PS – I have no affiliation with the company besides making $120 a month off of TLA ads. Again, not worth it to me to risk my reputation by standing behind them over such a little amount of cash.

  7. Kyle says:

    Actually this site is not as sleazy as it looks. The reviewer must disclose it is a paid ad. From the FAQ:

    “What are the review guidelines?

    We like to keep the guidelines loose, so bloggers can write in a way that makes sense for their unique niche and audience. We do require that all reviews are at least 200 words long, and that the review post is disclosed as being sponsored in some fashion. “

  8. thewinchester says:

    Before I continue, I will disclose that my own blog has been listed (by myself) on Review Me.

    I can understand the views of the sceptics like adamondi et al about the purchasing of reviews. There were already a number of services very similar to Review Me in the market prior to their entry.

    One of the things however with Review Me is that there is no need for the review to be positive. In fact the only review i’ve done so far (Which was on Review Me) wasn’t all that positive of their service, it was sceptical but supportive of the idea they were trying to achieve. I was paid for that article regardless of my opinion on what they were offering.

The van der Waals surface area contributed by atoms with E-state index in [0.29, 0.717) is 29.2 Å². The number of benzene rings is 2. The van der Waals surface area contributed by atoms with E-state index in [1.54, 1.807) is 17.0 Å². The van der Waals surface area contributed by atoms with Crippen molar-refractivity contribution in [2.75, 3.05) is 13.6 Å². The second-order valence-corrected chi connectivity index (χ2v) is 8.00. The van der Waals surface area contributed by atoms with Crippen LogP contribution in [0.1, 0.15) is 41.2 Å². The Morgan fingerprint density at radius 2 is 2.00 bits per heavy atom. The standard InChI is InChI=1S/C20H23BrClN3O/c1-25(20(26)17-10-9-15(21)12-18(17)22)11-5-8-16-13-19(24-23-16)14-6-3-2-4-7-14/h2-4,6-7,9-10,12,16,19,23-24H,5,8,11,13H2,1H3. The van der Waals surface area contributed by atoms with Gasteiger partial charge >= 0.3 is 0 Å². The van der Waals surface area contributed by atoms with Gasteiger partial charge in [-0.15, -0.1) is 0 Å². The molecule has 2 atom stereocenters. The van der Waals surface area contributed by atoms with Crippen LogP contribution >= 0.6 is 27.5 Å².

All Review Me allows to do is connect companies with bloggers who are interested in their product/service, and allows them to right an honest opinion of the service. Bloggers can refuse to review, as well as be totally honest in a constructive manner about the product/service. Particularly in this day and age it’s always nice to be able to offset the cost of your blogging now and again with some honest income.

  9. lore says:

    @adamondi: How is this really any different than computer hardware manufacturers sending samples to different hardware review sites? Most of those sites (granted, not all) get to keep the products after the review for their own use.

  10. @adamondi: The reviews from such sites don’t have to be positive and could very well be completely negative. Bad marketing doesn’t do well for advertisers, because then they have reputation management to worry about too.

  11. Chongo says:

    I have a question… Please be kind in any response as I do not entirley know how this site operates in regards to this.

    How did the rep from ReviewMe get a comment account here so fast? is registration open now? I had to lurk for a couple of weeks and then wait for an invitation from ben through some chat site. Can you change your account name?

    How does anyone know this guy is who he says he is?

  12. - says:

    Reviews are inherently untrustworthy to me, when they are paid for. Also, from browsing through the list of reviewme blogs, who in their right mind would pay $40+ for some of these sites for a review?

    Complete waste of money.

    Also, just a poor copy of

  13. wezelboy says:

    I wonder if this is the same Patrick Gavin that specializes in “search engine optimization”

    Pretty shady if you ask me.

  14. willms_jay says:

    Obviously this wasn’t accidental. It was a great way for them to get exposure and interest. Maybe someone orders one review from slashdot, and a few from some real participating publishers. Slashdot cancels and does not complete the review, but they still make the sale.